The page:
Horsemen favor bigger track expansion

July 14, 2004|by DAVE McMILLION

A spokesman for a new horse-racing organization at Charles Town Races & Slots says his group has conducted a survey among horsemen that shows they want a bigger expansion of the oval than the one being planned by owners.

The survey conducted by The Thoroughbred Club claims horsemen favor expanding the track from six to seven furlongs. A furlong is one-eighth of a mile.

The track's owner, Penn National Gaming, is planning modifications to the track to allow for longer races, but not in a way that widens the turns.


Charles Town will be regarded as having low-quality racing if it remains at six furlongs, and it is important for Charles Town to consider a bigger track expansion to stay competitive, according to a press release from The Thoroughbred Club.

Competitiveness is especially important considering surrounding states have legalized slot machines and others are debating the issue, the press release said.

"We're going to be the little guy and we don't have to be," said Harold Shotwell, chairman of The Thoroughbred Club.

The release said turns at the track are sharp and harmful to local horses.

A spokesman for the Horsemen's Benevolent and Protective Association, the organization that has a contract with track owners to represent horsemen at the oval, downplayed the survey.

The report is "not a true survey" because it avoids some of the more difficult issues, such as asking horsemen how long they would be willing to have the track shut down to expand it, said Wayne Harrison, acting president of the HBPA.

To allow for races up to 71/2 furlongs, track owners are planning to lengthen "shoots," which are areas where starting gates are set up along the track, said former track President Jim Buchanan, now senior vice president of government and public affairs for Penn National Gaming.

The HBPA favored lengthening the shoots rather than widening the turns because members of the horsemen's group were concerned about how long the track would have to be shut down to widen the turns, Buchanan said.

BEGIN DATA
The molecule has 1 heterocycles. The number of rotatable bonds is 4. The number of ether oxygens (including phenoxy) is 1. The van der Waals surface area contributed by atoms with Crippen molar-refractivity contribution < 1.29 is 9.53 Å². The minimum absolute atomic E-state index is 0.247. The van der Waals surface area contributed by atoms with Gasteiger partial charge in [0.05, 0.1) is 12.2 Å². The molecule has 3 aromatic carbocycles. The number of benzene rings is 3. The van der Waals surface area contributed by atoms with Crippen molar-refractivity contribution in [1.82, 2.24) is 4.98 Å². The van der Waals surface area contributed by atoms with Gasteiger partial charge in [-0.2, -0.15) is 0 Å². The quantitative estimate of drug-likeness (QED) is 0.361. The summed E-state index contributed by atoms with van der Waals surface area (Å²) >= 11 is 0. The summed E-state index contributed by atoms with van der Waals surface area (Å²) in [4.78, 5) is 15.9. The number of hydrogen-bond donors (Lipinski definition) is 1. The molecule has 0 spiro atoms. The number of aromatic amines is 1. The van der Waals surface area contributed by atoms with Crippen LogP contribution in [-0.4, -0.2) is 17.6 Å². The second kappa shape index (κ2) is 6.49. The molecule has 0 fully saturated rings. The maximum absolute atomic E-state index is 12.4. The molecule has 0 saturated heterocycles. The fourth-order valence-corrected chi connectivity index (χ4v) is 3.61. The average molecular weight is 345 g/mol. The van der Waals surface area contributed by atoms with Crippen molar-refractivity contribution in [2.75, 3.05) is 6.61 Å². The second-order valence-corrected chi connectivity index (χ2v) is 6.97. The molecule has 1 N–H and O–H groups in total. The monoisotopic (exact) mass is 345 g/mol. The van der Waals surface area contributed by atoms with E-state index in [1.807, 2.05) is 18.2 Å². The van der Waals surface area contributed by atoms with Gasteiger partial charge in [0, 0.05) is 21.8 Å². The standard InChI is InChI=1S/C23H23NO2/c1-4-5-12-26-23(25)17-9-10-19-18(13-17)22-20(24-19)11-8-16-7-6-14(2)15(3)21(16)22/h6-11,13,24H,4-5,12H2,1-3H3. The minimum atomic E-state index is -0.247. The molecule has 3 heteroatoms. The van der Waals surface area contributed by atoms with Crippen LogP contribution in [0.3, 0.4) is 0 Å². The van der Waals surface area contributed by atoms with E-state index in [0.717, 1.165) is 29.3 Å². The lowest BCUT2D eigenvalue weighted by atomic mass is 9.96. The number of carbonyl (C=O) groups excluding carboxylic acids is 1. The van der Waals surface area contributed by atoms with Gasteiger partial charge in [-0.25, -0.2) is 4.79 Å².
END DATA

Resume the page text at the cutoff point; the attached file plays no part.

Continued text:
Buchanan referred questions about the survey to the HBPA. Buchanan said if there are "splinter groups" forming in regard to horsemen's issues, that is something the HBPA should deal with.

"Otherwise, you would have a million different suggestions," Buchanan said.

Shotwell said The Thoroughbred Club was formed two months ago and that he has had horses at Charles Town since 1999.

About 2,750 HBPA members and 150 members of the West Virginia Thoroughbred Breeders Association were asked to respond to the survey, Shotwell said in the news release.

More than 800 people responded to the survey and 80 percent of those responding said they wanted the circumference of the track expanded from six to seven furlongs, the release said.

Seventy-five percent of the people wanting a seven-furlong track also want a turf track in addition to the current dirt track, the press release said.

Discussions about how to expand the track have been under way since last year.

Harrison said the plan that track owners and the HBPA have agreed to is a good one because an earlier proposal called for purse money - winnings divided among horsemen - to be used to help pay for the improvements.

Now track owners have agreed to pay the total cost of the project, which is estimated at $7 million, Harrison said. The work includes installing new lighting at the track, a new racing surface, new drainage system, banking the turns, building a 3/8-mile training track on property the track owns between the oval and U.S. 340, and building four new barns, Harrison and Buchanan said.

Harrison said he does not understand why the survey was conducted because horsemen, track owners and the West Virginia Racing Commission have approved the expansion the track is about to begin.

"There's no stopping it now. This survey is just causing headaches," Harrison said.

Fill material for the new surface is being stockpiled at the track and the oval will be closed to live racing for most of next month to allow for the improvements, Buchanan said.

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